Big White Mountain Ecological Reserve: Overview, Biological and Physical
To set aside ecosystems representative of the Engelmann Spruce- Subalpine Fir and Alpine Tundra Zones in the southern interior
Physical: The reserve encompasses the northern flank of Big White Mountain in the Beaverdell Range. Except for ridges at its peak, the mountain has a rounded summit. The reserve rises gradually from the 1860 m contour which marks its west, north, and east boundary, to the mountain peak (2315 m) in its south- central area. Soils of various types occur, but are mostly thin and interrupted by frequent bedrock outcrops near the peak. Deep snow cover is present for much of the year.
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Biological: Typical stands of Engelmann spruce and subalpine fir occur in the lowest elevation northern parts of the reserve and small areas of treeless alpine habitat surround the peak. The bulk of its area supports an interesting transition between those types. With increasing elevation the spruce-fir stands become moderately open, then develop a parkland appearance in which islands of relatively tall trees are separated by meadows, and finally give way to scattered, stunted patches known as krummholz. Some studies have indicated that trees are gradually invading the alpine area.
Plant communities have only been described in a small part of the reserve above the 2164 m level, where 14 types were noted. These include krummholz communities dominated by either Engelmann spruce or subalpine fir, and tree islands in which these species reach tree stature and have an understory of grouseberry. Alpine communities dominated by common juniper, woolly pussytoes, sibbaldia, Parry’s rush, pink mountain-heather or a combination of those plants occur on dry sites. Moist to wet areas support communities characterized by showy sedge, black alpine sedge, Sitka valerian, paintbrush or mosses.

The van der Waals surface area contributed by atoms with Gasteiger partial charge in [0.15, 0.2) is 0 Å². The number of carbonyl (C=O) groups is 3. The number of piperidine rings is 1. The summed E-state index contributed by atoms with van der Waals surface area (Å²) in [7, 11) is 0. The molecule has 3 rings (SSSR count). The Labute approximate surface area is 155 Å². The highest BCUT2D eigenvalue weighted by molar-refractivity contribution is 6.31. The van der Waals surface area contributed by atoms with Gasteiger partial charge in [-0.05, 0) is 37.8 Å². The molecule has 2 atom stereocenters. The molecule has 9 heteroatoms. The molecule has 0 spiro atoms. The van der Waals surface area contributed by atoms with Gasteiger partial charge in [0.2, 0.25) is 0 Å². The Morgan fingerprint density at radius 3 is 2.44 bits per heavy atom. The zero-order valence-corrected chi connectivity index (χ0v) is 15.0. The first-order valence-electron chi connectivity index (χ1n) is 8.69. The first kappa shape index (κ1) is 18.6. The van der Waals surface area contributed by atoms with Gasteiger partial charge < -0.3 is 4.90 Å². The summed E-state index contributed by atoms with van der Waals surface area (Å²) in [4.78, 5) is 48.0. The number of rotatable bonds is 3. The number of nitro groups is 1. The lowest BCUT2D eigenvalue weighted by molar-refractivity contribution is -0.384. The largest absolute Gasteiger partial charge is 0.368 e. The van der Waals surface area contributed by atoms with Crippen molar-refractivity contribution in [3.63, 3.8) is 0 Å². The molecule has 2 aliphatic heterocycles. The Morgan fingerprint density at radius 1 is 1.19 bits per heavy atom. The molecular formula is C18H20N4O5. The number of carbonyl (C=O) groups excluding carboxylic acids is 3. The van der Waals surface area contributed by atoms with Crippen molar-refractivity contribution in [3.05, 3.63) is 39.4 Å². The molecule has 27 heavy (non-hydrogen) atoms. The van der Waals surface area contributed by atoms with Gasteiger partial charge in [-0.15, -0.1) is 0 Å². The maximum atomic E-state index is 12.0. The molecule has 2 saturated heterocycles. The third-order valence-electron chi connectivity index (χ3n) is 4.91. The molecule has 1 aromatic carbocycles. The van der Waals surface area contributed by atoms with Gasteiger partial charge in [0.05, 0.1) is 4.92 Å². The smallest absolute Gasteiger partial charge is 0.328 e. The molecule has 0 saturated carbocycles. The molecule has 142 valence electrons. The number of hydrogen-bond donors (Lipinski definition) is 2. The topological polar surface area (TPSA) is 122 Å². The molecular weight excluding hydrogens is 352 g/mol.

Mammals recorded here include the Wolverine, Hoary Marmot, Marten, Red Squirrel and Snowshoe Hare.
Climate Change: Due to warming temperatures, forest systems that are currently encroaching on the alpine ecosystem, partially due to human intervention in natural disturbance regimes, may continue to expand and invade the tundra. Changes in precipitation along with the increased temperatures may reduce the deep snow cover, exposing more land for colonization and further altering the drainage patterns and hydrology.
Forest health: Fire suppression has resulted in forest in-growth, leading to loss of alpine ecosystem due to forest encroachment.
Urban and/or rural development The area adjacent to the reserve is being developed by the ski hill, causing changes in water quality due to runoff and changed drainage patterns.
RESEARCH OPPORTUNITIES A Ph.D. thesis on plant ecology is available
fir, subalpine (Abies lasiocarpa var. lasiocarpa)
grouseberry (Vaccinium scoparium)
juniper, common (Juniperus communis)
mountain-heather, pink (Phyllodoce empetriformis)
paintbrush (Castilliga spp.)
pussytoes, woolly (Antennaria lanata)
rush, Parry’s (Juncus parryi)
sedge, black alpine (Carex nigricans)
sedge, showy (Carex spectabilis)
sibbaldia (Sibbaldia procumbens)
spruce, Engelmann (Picea engelmannii)
valerian, Sitka (Valeriana sitchensis)
Hare, Snowshoe (Lepus americanus)
Squirrel, Red (Tamiasciurus hudsonicus)
Marmot, Hoary (Marmota caligata)
Marten (Martes americana)
Wolverine (Gulu gulu)